liturgical objects, royal stamps, coins, and manuscripts.
The exhibition examines the significance of Byzantine culture for the
Latin West — especially its importance in the development of the
Renaissance — as well as for the world of Islam.
Helen Evans, the exhibit’s curator, says the popular perception of
late Byzantium is as a fatalistic and strictly religious cultural
domain because of the impending conquest of the Ottoman Turks.
But she says the new exhibit proves the contrary, with works of
stirring optimism that also demonstrate how Byzantine culture
influenced the Orthodox Christian states in medieval Europe.
“I hope this exhibition will make people understand the optimism with
which the [Byzantine] empire regained its capital in 1261, the
cultural exuberance that went with that optimism, and that we, who
stand at the other end of the history of the state, will recognize
that political fates do not necessarily correspond with cultural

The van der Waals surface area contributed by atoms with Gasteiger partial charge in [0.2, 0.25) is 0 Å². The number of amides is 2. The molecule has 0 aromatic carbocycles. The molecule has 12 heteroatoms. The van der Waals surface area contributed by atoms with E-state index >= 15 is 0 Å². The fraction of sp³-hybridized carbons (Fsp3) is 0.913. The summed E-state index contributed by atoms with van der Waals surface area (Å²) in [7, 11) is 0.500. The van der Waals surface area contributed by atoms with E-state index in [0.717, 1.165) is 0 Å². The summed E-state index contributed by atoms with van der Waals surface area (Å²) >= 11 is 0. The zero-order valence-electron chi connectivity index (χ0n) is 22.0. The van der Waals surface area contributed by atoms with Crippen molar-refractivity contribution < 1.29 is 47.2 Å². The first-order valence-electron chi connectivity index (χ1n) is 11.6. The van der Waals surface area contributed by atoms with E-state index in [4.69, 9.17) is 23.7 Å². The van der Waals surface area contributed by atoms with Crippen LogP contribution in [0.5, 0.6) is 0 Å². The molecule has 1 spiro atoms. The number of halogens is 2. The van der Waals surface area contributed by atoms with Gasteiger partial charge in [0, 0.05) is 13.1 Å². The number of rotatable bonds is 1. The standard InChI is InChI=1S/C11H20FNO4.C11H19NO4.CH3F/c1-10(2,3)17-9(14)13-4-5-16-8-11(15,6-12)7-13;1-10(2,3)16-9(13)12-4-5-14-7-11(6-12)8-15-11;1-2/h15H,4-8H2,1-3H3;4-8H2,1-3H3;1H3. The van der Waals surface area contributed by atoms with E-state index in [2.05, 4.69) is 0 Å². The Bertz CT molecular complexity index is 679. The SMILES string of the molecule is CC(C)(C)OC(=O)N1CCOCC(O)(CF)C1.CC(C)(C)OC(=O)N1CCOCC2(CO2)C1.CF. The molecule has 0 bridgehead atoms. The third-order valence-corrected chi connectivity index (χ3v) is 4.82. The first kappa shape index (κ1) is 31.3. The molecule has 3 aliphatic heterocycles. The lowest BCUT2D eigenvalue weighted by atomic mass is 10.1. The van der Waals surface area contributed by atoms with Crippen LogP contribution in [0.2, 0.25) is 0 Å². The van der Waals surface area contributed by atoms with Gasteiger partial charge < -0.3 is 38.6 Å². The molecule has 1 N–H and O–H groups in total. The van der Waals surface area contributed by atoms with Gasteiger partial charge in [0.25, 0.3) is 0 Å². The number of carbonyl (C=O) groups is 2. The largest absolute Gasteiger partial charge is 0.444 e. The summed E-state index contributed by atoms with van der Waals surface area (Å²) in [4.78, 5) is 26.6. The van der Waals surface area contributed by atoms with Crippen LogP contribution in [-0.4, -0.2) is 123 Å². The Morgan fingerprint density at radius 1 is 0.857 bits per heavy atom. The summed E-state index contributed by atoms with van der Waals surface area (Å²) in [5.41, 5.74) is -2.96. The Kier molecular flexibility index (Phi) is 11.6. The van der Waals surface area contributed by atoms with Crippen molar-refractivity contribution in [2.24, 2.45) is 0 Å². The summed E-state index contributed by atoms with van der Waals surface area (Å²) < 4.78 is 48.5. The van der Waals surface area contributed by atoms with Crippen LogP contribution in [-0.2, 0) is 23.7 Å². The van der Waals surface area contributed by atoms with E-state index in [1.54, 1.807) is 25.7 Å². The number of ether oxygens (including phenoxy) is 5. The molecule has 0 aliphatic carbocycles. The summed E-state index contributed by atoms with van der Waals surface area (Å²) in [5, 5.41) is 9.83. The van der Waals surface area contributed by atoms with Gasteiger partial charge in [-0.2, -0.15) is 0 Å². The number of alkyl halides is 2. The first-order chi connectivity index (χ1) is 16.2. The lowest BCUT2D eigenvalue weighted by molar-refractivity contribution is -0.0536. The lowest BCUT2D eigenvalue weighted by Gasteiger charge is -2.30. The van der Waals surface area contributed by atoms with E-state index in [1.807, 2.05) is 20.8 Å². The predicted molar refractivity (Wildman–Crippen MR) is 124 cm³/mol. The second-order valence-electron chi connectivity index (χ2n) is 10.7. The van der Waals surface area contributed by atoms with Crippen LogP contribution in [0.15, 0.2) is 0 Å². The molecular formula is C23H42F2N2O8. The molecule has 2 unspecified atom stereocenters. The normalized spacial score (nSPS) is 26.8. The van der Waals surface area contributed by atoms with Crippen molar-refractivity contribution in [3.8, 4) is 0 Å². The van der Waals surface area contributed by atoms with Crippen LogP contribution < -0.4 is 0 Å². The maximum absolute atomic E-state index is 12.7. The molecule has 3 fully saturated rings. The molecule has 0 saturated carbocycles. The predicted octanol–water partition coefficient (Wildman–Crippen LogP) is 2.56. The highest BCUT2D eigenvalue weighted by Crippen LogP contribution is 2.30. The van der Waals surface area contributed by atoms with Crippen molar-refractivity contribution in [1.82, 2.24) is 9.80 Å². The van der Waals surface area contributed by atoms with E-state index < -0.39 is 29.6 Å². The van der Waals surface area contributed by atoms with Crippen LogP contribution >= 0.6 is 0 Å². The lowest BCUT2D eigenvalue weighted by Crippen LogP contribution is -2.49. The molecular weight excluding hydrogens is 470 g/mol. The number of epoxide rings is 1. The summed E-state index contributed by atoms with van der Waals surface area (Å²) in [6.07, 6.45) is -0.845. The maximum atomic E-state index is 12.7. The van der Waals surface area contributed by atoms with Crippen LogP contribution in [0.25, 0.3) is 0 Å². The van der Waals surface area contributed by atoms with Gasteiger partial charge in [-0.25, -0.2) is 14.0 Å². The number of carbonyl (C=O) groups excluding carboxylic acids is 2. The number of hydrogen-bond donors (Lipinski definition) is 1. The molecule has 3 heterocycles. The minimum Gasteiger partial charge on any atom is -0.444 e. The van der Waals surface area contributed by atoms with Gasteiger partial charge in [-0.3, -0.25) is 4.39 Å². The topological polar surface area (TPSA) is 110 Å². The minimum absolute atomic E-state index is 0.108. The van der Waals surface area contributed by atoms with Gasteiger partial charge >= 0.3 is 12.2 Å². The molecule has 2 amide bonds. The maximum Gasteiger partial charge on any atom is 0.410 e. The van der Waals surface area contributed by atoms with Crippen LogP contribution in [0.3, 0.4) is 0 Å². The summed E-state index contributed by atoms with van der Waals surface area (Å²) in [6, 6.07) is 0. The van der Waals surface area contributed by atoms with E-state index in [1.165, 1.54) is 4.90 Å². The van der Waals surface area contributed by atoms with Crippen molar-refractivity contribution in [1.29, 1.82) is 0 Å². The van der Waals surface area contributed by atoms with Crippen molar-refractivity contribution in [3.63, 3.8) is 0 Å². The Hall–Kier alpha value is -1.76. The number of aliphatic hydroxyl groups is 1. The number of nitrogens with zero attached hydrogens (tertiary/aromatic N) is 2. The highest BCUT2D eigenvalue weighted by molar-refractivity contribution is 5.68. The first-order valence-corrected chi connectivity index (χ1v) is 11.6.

ones,” Evans said.
De Montebello says his museum has well-established exchange programs
with world-class cultural institutions in Western Europe, and that in
the last decade there has been a sharp increase in collaboration with
a number of museums in Central and Eastern Europe as well.
“Many of these countries — with the exception of very few in Western
Europe and the lenders from the United States — [were] forming part
of the later Byzantine Empire, or — and this is why it accounts for
the breadth of [the show] — the rival states that also embraced the
art and culture of Byzantium later on,” de Montebello said.
Overall, says curator Evans, there was a positive response from most
of the institutions asked to contribute works of art to the